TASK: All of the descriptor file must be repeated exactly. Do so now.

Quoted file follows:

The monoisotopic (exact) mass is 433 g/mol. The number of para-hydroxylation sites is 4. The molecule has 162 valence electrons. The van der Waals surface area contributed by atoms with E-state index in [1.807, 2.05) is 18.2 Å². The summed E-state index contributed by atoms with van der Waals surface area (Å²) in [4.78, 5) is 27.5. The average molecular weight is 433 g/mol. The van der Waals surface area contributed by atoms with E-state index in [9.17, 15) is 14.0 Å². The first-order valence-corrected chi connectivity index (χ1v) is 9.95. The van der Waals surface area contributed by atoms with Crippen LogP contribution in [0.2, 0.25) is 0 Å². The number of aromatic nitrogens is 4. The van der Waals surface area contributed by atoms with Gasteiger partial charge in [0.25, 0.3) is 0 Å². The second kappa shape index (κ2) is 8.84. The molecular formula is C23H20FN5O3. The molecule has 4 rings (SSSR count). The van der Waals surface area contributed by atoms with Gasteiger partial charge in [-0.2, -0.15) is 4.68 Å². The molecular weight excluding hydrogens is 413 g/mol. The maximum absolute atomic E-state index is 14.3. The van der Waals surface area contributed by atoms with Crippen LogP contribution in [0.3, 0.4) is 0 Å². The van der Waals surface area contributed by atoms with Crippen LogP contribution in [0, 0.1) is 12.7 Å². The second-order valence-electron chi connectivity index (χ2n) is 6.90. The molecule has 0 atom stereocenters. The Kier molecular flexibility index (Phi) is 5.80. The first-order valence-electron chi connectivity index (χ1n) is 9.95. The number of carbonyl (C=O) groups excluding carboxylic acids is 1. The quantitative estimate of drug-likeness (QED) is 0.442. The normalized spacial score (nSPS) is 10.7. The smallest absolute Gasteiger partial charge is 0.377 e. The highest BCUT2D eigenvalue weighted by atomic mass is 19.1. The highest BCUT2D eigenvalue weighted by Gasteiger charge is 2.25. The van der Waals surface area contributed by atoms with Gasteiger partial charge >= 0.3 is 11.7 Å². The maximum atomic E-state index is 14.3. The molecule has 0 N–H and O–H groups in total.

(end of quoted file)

The monoisotopic (exact) mass is 433 g/mol. The number of para-hydroxylation sites is 4. The molecule has 162 valence electrons. The van der Waals surface area contributed by atoms with E-state index in [1.807, 2.05) is 18.2 Å². The summed E-state index contributed by atoms with van der Waals surface area (Å²) in [4.78, 5) is 27.5. The average molecular weight is 433 g/mol. The van der Waals surface area contributed by atoms with E-state index in [9.17, 15) is 14.0 Å². The first-order valence-corrected chi connectivity index (χ1v) is 9.95. The van der Waals surface area contributed by atoms with Crippen LogP contribution in [0.2, 0.25) is 0 Å². The number of aromatic nitrogens is 4. The van der Waals surface area contributed by atoms with Gasteiger partial charge in [0.25, 0.3) is 0 Å². The second kappa shape index (κ2) is 8.84. The molecular formula is C23H20FN5O3. The molecule has 4 rings (SSSR count). The van der Waals surface area contributed by atoms with Gasteiger partial charge in [-0.2, -0.15) is 4.68 Å². The molecular weight excluding hydrogens is 413 g/mol. The maximum absolute atomic E-state index is 14.3. The van der Waals surface area contributed by atoms with Crippen LogP contribution in [0.3, 0.4) is 0 Å². The van der Waals surface area contributed by atoms with Crippen LogP contribution in [0, 0.1) is 12.7 Å². The second-order valence-electron chi connectivity index (χ2n) is 6.90. The molecule has 0 atom stereocenters. The Kier molecular flexibility index (Phi) is 5.80. The first-order valence-electron chi connectivity index (χ1n) is 9.95. The number of carbonyl (C=O) groups excluding carboxylic acids is 1. The quantitative estimate of drug-likeness (QED) is 0.442. The normalized spacial score (nSPS) is 10.7. The smallest absolute Gasteiger partial charge is 0.377 e. The highest BCUT2D eigenvalue weighted by atomic mass is 19.1. The highest BCUT2D eigenvalue weighted by Gasteiger charge is 2.25. The van der Waals surface area contributed by atoms with Gasteiger partial charge >= 0.3 is 11.7 Å². The maximum atomic E-state index is 14.3. The molecule has 0 N–H and O–H groups in total.